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Job seekers: How to get the attention of your dream employer

by Ram Castillo

Job seekers: How to get the attention of your dream employer image
Job seekers: How to get the attention of your dream employer

Companies are people. They have unique styles, voices, appearances, and personalities. In order for us to get the attention of any employer, we need to remember this and treat them as people rather than robots in corporations.

I've put together 6 key steps you need to take to be seen and heard in a world full of noise.

1. Pin-point your targets and compile a list

Just like any business, you can't cater for everyone. And you shouldn't try to. You are however an individual business in your own right. You're a service. Your abilities are an asset to an institution that is lacking in your offering. At the same time, that institution would ideally allow you to grow and learn in an area that you lack. By honing in on the exact employers, you can better target them with a personalised, genuine message. It's the same as knowing your audience for any communications brief. The deeper you define them, the clearer you can articulate your relevance and value to them.

2. Research their expertise

The next step is to find out what makes them tick. What are they known for? What is their brand positioning? What gets them excited?

You would usually start on their website which would give you leads and create a domino effect. You could bounce to uncovering key people in their business and researching more about their history, achievements to date, and articles they've written. Or you could see their documented broadcasts on social media; what are they tweeting about? What they are saying on their YouTube channel? What topics are they initiating with the community on LinkedIn and Facebook?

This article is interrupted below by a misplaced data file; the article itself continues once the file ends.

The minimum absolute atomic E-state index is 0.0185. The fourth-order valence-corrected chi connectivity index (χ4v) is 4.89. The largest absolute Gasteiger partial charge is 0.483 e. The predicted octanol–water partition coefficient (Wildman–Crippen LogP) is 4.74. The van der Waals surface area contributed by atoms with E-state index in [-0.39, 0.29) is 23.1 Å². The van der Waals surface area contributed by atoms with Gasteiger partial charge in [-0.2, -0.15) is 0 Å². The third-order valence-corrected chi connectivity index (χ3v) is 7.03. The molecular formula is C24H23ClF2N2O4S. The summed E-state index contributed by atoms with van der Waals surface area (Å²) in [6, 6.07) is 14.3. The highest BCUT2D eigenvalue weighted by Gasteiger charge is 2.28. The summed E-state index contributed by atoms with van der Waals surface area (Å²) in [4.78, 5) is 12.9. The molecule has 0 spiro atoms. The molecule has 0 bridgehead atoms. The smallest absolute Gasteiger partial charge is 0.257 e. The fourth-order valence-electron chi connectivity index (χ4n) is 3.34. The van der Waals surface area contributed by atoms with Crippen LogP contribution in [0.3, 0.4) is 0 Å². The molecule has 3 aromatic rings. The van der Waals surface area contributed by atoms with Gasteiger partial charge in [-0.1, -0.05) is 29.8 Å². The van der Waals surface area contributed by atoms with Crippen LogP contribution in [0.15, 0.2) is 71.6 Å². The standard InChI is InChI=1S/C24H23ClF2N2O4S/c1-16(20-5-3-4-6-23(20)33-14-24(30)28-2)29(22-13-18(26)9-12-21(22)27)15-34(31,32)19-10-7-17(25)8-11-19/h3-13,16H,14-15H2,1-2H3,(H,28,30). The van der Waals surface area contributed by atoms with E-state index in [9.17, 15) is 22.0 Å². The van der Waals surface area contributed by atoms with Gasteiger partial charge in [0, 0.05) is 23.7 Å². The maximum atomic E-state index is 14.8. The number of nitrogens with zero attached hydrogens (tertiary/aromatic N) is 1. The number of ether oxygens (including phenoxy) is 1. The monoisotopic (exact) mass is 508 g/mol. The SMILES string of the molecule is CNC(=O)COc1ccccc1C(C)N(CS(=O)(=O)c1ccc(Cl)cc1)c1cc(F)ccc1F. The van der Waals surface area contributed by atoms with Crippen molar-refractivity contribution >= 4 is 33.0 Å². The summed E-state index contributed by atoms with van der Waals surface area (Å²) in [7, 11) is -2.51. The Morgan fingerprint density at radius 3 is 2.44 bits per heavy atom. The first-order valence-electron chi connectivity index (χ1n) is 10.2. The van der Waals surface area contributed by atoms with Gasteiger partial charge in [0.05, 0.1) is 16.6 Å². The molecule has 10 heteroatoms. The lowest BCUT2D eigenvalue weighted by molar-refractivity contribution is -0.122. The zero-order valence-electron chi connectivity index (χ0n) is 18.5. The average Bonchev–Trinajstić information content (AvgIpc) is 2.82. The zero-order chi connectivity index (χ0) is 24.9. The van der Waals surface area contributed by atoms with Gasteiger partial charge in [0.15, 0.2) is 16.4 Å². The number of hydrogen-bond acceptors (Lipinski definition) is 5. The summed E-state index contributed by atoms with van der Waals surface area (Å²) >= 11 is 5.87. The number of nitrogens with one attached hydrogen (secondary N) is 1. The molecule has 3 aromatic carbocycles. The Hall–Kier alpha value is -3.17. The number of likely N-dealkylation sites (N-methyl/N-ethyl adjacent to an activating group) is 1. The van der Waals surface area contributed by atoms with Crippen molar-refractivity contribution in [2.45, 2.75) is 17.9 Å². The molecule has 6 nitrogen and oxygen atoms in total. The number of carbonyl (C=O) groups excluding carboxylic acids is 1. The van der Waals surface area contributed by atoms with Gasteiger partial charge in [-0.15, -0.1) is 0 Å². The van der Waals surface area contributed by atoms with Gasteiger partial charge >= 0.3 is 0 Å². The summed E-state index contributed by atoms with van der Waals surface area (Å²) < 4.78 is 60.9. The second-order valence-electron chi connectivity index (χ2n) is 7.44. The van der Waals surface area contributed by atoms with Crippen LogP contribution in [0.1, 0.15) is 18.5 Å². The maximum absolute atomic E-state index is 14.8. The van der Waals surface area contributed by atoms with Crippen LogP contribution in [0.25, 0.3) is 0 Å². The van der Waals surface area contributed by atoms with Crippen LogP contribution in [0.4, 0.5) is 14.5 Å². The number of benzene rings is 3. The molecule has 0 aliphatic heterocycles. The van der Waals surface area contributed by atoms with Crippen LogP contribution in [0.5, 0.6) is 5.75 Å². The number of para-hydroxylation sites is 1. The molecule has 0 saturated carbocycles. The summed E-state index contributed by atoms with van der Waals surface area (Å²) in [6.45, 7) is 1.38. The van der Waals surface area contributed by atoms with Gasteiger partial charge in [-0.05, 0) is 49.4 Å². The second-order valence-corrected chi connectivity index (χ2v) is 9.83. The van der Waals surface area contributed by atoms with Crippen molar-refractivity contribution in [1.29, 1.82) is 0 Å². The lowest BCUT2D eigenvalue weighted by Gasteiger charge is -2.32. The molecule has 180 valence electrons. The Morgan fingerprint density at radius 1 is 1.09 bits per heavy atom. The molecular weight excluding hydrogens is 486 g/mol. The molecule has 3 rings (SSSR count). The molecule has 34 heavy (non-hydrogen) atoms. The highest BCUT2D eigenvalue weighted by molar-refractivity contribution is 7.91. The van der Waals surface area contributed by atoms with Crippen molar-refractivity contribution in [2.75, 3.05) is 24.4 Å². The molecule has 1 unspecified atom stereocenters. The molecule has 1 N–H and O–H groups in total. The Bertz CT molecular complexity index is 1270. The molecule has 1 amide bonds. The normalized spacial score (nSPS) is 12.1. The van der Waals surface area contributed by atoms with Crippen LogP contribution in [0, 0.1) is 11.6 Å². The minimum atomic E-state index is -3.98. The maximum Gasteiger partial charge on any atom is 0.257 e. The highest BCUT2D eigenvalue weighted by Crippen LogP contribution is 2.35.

3. Open the conversation

Once you've uncovered the personality and the story of the company and the key decision makers within it, you'll have countless ways in. This is where you leverage the new found knowledge and say hello.

It seems easy enough but think about the numerous failed first impressions in the dating world. Having relevant, common interests and values makes interacting natural. You could give positive feedback to a particular project that company or person has completed, ask them a question, or join an existing conversation topic.

4. Share the conversation

In this step, it's crucial to be conscious of your brand consistency.

If you're re-tweeting and sharing posts that are interesting and appealing within your industry circle, it'll re-affirm your passion and authenticity. On top of that, if you're sharing content created by your ideal employer, you're in some ways one of their brand advocates and you'll begin to carve familiarity in their network. So share the conversation often, if not daily, and invite people to express their point of view too.

5. Continue the conversation